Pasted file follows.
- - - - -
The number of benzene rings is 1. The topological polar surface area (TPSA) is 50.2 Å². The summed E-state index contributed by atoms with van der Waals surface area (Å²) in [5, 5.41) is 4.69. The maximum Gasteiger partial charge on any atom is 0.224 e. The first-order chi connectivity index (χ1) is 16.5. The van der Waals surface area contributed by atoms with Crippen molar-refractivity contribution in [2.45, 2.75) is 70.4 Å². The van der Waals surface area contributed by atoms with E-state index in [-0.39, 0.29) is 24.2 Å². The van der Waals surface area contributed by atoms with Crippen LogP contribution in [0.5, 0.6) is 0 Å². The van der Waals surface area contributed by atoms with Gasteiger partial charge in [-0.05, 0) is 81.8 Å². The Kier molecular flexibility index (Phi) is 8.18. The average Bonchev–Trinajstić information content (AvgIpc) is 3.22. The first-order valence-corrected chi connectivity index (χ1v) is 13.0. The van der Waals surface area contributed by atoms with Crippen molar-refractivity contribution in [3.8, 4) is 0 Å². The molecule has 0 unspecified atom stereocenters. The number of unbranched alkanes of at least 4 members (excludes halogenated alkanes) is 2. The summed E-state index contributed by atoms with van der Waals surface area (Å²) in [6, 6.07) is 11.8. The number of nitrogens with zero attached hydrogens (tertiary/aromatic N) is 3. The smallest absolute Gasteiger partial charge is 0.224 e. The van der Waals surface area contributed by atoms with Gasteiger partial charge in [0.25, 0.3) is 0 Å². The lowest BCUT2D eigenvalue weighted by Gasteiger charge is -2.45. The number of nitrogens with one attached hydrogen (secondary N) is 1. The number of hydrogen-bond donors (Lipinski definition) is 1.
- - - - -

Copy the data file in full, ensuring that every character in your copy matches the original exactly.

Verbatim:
The number of benzene rings is 1. The topological polar surface area (TPSA) is 50.2 Å². The summed E-state index contributed by atoms with van der Waals surface area (Å²) in [5, 5.41) is 4.69. The maximum Gasteiger partial charge on any atom is 0.224 e. The first-order chi connectivity index (χ1) is 16.5. The van der Waals surface area contributed by atoms with Crippen molar-refractivity contribution in [2.45, 2.75) is 70.4 Å². The van der Waals surface area contributed by atoms with E-state index in [-0.39, 0.29) is 24.2 Å². The van der Waals surface area contributed by atoms with Crippen LogP contribution in [0.5, 0.6) is 0 Å². The van der Waals surface area contributed by atoms with Gasteiger partial charge in [-0.05, 0) is 81.8 Å². The Kier molecular flexibility index (Phi) is 8.18. The average Bonchev–Trinajstić information content (AvgIpc) is 3.22. The first-order valence-corrected chi connectivity index (χ1v) is 13.0. The van der Waals surface area contributed by atoms with Crippen molar-refractivity contribution in [3.8, 4) is 0 Å². The molecule has 0 unspecified atom stereocenters. The number of unbranched alkanes of at least 4 members (excludes halogenated alkanes) is 2. The summed E-state index contributed by atoms with van der Waals surface area (Å²) in [6, 6.07) is 11.8. The number of nitrogens with zero attached hydrogens (tertiary/aromatic N) is 3. The smallest absolute Gasteiger partial charge is 0.224 e. The van der Waals surface area contributed by atoms with Gasteiger partial charge in [0.25, 0.3) is 0 Å². The lowest BCUT2D eigenvalue weighted by Gasteiger charge is -2.45. The number of nitrogens with one attached hydrogen (secondary N) is 1. The number of hydrogen-bond donors (Lipinski definition) is 1.